For Noë, the world is not always already there waiting to be viewed or perceived.  The world is not given to us freely and without cost.  It is and must be achieved.  Noë says, a world “shows up” for us or becomes present for us only as a result of the exercise of certain skills.  It is the exercise of these skills that achieves a world for us, that makes a real world come alive for us.  At the same time, Noë thinks, the exercise of these skills gives us access to something about ourselves.  Using these skills, he says, we achieve ourselves at the same time as we achieve a world.  We achieve ourselves because, in order to achieve a world, we enact the skills we have acquired, practiced and refined for achieving the world we experience. The world we experience is “our world” because it is the world afforded us by the skills that define who we are and who we are becoming.”  Noë calls these “sensory motor skills,” and the exercise of these skills, he says, is the key to the varieties of presence we experience in the world.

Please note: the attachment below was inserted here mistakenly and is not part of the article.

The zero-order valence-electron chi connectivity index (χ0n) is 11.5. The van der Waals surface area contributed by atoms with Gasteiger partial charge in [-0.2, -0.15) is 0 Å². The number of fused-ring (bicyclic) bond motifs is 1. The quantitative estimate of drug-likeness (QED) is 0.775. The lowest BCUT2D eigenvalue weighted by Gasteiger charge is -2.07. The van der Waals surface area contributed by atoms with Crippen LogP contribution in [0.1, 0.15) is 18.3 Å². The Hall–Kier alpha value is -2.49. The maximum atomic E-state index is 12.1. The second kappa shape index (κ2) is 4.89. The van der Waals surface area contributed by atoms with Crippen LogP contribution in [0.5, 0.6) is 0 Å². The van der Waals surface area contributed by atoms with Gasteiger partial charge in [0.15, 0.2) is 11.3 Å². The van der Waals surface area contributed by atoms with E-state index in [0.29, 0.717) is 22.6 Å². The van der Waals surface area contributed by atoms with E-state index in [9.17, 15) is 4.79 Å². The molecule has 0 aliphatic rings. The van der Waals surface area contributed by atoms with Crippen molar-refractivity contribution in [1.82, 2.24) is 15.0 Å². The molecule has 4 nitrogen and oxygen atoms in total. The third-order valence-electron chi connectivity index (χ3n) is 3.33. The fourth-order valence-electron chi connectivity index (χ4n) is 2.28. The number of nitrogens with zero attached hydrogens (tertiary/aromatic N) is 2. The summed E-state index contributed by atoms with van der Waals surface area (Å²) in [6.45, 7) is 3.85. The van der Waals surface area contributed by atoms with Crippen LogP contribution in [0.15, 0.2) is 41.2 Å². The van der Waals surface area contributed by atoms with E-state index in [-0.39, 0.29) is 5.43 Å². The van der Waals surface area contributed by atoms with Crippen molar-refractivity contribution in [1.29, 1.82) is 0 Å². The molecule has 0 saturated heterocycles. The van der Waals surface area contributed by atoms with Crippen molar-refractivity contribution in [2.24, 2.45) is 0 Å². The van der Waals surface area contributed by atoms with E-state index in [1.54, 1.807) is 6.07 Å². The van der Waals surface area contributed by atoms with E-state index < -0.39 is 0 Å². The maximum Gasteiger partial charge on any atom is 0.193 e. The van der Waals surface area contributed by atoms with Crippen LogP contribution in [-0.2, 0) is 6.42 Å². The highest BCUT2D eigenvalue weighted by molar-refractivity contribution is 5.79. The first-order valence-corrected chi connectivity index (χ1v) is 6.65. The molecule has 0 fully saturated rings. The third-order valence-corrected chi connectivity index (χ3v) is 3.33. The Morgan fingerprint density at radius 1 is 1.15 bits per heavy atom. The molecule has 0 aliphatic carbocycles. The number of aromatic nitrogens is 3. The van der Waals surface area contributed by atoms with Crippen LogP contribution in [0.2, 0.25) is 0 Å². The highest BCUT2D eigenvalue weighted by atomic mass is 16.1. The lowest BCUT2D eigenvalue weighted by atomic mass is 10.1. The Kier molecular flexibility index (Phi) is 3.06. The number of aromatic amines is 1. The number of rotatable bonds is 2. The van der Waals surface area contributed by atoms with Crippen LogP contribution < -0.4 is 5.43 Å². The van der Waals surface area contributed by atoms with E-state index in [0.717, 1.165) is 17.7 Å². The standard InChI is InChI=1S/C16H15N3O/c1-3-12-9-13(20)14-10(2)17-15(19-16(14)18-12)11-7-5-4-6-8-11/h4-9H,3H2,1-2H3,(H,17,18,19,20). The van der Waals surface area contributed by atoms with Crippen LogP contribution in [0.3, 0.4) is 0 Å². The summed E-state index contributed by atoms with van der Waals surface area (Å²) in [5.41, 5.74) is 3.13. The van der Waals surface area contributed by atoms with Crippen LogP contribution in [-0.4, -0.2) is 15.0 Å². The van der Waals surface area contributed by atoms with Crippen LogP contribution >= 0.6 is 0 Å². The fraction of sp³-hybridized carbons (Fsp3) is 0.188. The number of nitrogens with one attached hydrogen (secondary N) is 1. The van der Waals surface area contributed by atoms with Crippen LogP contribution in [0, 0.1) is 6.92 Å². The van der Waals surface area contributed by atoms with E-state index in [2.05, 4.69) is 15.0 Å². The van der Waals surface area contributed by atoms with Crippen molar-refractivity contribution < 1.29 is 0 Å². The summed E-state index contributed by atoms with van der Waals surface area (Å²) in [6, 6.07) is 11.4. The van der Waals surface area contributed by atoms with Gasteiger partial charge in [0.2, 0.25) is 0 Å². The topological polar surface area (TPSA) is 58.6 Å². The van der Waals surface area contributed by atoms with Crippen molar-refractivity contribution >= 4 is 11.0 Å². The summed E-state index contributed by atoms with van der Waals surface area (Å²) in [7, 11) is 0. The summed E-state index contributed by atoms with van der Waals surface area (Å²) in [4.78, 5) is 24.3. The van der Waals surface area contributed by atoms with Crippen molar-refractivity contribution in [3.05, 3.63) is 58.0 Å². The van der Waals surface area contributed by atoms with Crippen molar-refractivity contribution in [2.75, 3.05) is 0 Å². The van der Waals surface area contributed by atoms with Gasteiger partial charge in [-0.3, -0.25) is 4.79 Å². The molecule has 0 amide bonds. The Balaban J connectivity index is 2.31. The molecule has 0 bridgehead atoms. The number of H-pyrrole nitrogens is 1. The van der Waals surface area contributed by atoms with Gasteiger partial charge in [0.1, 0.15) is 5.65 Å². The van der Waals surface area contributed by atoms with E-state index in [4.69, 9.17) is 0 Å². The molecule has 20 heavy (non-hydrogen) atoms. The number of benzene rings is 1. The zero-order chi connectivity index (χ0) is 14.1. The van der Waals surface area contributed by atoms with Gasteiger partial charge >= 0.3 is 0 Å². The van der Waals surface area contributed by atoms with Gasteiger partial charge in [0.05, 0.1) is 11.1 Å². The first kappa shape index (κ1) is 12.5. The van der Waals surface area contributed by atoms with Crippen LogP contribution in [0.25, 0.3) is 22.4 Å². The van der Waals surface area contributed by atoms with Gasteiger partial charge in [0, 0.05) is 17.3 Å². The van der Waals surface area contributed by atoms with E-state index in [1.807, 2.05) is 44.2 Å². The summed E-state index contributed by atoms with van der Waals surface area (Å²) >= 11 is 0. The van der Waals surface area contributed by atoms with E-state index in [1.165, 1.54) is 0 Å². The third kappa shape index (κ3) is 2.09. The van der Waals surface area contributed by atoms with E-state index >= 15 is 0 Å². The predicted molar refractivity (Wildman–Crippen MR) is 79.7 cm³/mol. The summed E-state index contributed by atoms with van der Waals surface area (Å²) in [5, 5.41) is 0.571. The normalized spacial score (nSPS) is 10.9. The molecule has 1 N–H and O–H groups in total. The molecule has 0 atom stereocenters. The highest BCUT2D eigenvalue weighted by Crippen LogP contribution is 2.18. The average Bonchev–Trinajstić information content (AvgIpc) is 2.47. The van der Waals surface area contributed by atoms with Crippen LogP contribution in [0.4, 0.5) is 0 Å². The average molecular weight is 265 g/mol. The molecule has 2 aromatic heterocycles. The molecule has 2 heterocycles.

On this view, enacting or activating the skills we have for making a world show up for us achieves the world we perceive, makes that world present for us, and in enacting those skills we become present to ourselves as what we are, namely, the composite or ensemble of the skills we have been afforded for making a world visible to us.  Already in the world, we enact ourselves, act out ourselves, put what we are into action, by activating the sensory motor skills afforded us for making that world show up for us.  The world that shows up is the world we achieve by the exercise of our skills, and we have access to precisely this world by enacting precisely these skills, that is, the skills that define us as who we are.  The result is that we achieve the world just as we achieve ourselves, and we achieve ourselves in order to achieve just this world.  The world, on the enactive model, is not a free presence waiting to be viewed.  The world is an achievement, a quite fragile achievement, and this achievement depends on our enacting ourselves, which is to say, exercising and mastering the skills that make us, and the achieved world in which we show up for ourselves, possible.